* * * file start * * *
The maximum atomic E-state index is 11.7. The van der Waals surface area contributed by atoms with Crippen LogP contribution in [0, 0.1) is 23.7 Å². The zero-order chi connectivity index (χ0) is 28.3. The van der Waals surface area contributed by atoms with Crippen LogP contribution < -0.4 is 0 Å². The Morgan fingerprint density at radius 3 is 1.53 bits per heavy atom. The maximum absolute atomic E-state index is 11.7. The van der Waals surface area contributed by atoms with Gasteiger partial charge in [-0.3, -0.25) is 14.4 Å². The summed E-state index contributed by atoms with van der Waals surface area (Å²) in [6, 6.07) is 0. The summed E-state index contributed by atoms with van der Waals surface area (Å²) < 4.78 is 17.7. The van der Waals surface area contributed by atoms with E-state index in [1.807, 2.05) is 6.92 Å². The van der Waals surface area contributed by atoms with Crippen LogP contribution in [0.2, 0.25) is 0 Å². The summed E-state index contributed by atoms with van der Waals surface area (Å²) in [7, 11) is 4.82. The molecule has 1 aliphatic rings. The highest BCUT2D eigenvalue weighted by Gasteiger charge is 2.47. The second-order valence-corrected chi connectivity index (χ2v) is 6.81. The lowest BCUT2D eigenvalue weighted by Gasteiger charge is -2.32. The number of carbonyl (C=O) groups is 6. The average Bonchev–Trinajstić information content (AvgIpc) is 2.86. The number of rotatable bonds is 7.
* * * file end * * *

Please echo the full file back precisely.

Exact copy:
The maximum atomic E-state index is 11.7. The van der Waals surface area contributed by atoms with Crippen LogP contribution in [0, 0.1) is 23.7 Å². The zero-order chi connectivity index (χ0) is 28.3. The van der Waals surface area contributed by atoms with Crippen LogP contribution < -0.4 is 0 Å². The Morgan fingerprint density at radius 3 is 1.53 bits per heavy atom. The maximum absolute atomic E-state index is 11.7. The van der Waals surface area contributed by atoms with Gasteiger partial charge in [-0.3, -0.25) is 14.4 Å². The summed E-state index contributed by atoms with van der Waals surface area (Å²) in [6, 6.07) is 0. The summed E-state index contributed by atoms with van der Waals surface area (Å²) < 4.78 is 17.7. The van der Waals surface area contributed by atoms with E-state index in [1.807, 2.05) is 6.92 Å². The van der Waals surface area contributed by atoms with Crippen LogP contribution in [0.2, 0.25) is 0 Å². The summed E-state index contributed by atoms with van der Waals surface area (Å²) in [7, 11) is 4.82. The molecule has 1 aliphatic rings. The highest BCUT2D eigenvalue weighted by Gasteiger charge is 2.47. The second-order valence-corrected chi connectivity index (χ2v) is 6.81. The lowest BCUT2D eigenvalue weighted by Gasteiger charge is -2.32. The number of carbonyl (C=O) groups is 6. The average Bonchev–Trinajstić information content (AvgIpc) is 2.86. The number of rotatable bonds is 7.